Brits warned over passport misuse

05 August 2013 08:42

Misuses of passports, with some being used as beermats and others being put through the wash, has led to a big increase in Britons forced to fork out for emergency travel documents

Misuses of passports, with some being used as beermats and others being put through the wash, has led to a big increase in Britons forced to fork out for emergency travel documents

They're essential for international travellers getting from one destination to another.

But the only place a rising number of damaged or lost passports are getting Britons into is trouble.

Holidaymakers are being increasingly hit by their misuse of this official Government document.

Some are being used as beermats and others being put through the wash.

This has resulted in a huge rise in Britons being forced to pay for last-minute emergency travel documents (ETDs), according to the Foreign Office (FO).

At £95 a time, this is costing Britons £5 million a year, according to official FO figures.

The number of ETDs, issued when passports are lost, stolen or damaged while overseas jumped by more than 300% to 28,783 in 2012/13.

The FO said instances included passports being ruined after being secreted in the freezer and being used as notebooks.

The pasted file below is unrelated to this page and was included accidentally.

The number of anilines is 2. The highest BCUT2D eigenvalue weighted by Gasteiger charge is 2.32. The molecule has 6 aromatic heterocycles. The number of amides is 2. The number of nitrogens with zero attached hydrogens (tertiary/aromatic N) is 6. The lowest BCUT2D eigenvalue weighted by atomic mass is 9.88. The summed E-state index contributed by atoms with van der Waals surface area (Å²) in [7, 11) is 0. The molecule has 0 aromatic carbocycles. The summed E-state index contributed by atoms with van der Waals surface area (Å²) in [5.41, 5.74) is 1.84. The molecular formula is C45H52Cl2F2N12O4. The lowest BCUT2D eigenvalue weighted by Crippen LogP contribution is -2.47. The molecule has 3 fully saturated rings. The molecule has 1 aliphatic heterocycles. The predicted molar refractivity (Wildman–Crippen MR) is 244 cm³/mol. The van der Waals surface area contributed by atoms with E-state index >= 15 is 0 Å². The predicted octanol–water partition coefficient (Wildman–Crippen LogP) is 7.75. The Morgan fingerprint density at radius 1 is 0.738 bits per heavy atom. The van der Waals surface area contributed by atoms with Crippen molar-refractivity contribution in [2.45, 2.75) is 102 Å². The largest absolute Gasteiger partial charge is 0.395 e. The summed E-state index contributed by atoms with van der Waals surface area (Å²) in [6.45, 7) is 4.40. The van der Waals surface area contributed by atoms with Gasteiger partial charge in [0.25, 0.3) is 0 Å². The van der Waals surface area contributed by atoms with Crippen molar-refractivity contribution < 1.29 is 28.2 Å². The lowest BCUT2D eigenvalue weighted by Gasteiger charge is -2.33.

It added that over one in five (6,005) of the ETDs in 2012/13 were issued in Spain; 3,180 in the USA and 1,618 in Australia, where several Britons have found their passport was no longer valid.

Barcelona was the top city for ETDs with 1,291 issued in 2012, largely because of bags being stolen, distraction thefts or pickpocketing.

But passport problems aren't the only issue people encounter on their holidays, making travel insurance a key consideration before travelling overseas.

The FO's Southern Europe consular director Will Middleton said its workers deal with people every day who need ETDs for a raft of reasons.

Mr Middleton added: "Some are victims of crime, but we also hear of passports being damaged carelessly, like becoming damaged after being hidden in the freezer."

These are situations, he said, that could have been avoided and end up costing holidaymakers valuable time and money.

Mr Middleton continued: "We strongly advise people to look after their passport, keep it safe and check its validity well in advance of travel."

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